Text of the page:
Dodge has been parsing out minor details on the Demon, slowly shaping its identity, for what seems like decades, when it has actually only been about a month. In today’s publicity sprig, Fiat Chrysler indicated that — unlike the Hellcat — the Demon will be strip-focused with a suspension setup specifically designed exclusively for straight-ahead speed.
With Dodge claiming that the Hellcat is the “ultimate do everything muscle car” with an intention “to strike that perfect balance between drag strip brute force, road course competence and street car civility,” I am left wondering just how streetable the Demon could possibly be. Like most purpose-built cars, dragsters are wonderful at doing exactly one thing and absolutely terrible at everything else. For Dodge’s new hype machine, the added forward momentum might come at the expense of hanging a right. (Read More…)
Faraday Future continues to dispense epoch-making levels of hype as the company seemingly implodes. Last week, Faraday’s chief brand and commercial officer and its vice president for product marketing both abandoned the company. This week, they were followed by elusive Chinese overseer and “unofficial” CEO, Ding Lei. Of course, Faraday Future has already spent the last two years without a CEO — much in the same way it has functioned without sufficient capital, a clear business plan, or a tangible product.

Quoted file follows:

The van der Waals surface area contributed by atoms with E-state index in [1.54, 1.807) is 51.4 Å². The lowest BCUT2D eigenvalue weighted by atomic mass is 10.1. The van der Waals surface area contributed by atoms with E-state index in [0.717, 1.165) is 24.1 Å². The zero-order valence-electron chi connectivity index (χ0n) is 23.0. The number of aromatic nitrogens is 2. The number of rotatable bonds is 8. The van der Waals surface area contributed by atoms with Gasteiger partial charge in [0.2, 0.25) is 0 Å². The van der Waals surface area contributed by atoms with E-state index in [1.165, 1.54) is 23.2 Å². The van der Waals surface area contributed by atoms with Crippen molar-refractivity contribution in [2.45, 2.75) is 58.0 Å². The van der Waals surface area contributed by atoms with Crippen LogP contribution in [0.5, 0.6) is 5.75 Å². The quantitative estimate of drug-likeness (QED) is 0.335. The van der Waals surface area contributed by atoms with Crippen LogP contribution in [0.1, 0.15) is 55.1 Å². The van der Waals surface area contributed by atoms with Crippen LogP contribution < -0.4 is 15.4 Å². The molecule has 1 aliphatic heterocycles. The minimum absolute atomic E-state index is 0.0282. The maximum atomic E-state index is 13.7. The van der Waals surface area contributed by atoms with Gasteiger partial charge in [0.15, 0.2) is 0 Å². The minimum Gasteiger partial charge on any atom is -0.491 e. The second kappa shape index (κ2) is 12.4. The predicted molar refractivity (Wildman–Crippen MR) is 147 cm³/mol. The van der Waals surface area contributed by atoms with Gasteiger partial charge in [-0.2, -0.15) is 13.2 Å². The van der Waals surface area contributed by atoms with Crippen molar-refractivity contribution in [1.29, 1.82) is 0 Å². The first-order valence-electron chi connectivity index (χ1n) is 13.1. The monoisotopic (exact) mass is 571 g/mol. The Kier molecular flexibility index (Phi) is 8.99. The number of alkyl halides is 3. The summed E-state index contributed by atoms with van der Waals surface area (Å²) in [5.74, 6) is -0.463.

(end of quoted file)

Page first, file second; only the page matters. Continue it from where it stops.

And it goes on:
Meanwhile, the company’s Twitter feed is excitedly counting down the days until it unveils something at the Consumer Electronics Show — making use of slogans such as, “When electricity could travel further, so could ideas.” At this point, I’m wagering ideas are just about all Faraday has left to offer. (Read More…)
In the now-infamous article on the Scion FR-S and the relentless hype campaign leading up to its launch, I invoked the Chevrolet Camaro as an example of how a new car can be praised as the Second Coming of Christ during its debut, only to have cooler heads prevailed down the line, when the novelty wears off and its flaws become apparent.
Thanks to reader and contributor Jeff Jablansky, I was able to dig up perhaps the most egregious example of this phenomenon.
As if the absurdly hyperbolic headline “The day the world changed” wasn’t enough of a tip-off , the hype machine for the Toyobaru twins has officially reached its zenith, with Wheels magazine’s Peter Robinson declaring the Japanese-spec Toyota 86 to be superior to the Porsche Cayman.
A few weeks ago, I took a Scion FR-S out for a spin. It was an automatic dealer demo, so I decided to withhold judgement until I drove the manual transmission car.
In a former life, I had worked a bit with J.D. Power. I knew them intimately. We had our issues. This is one of the few times I wholeheartedly agree with them. “Future global market demand for hybrid and battery electric vehicles may be over-hyped” is the conclusion of a new J.D.Power study, titled “Drive Green 2020: More Hope than Reality.” (Read More…)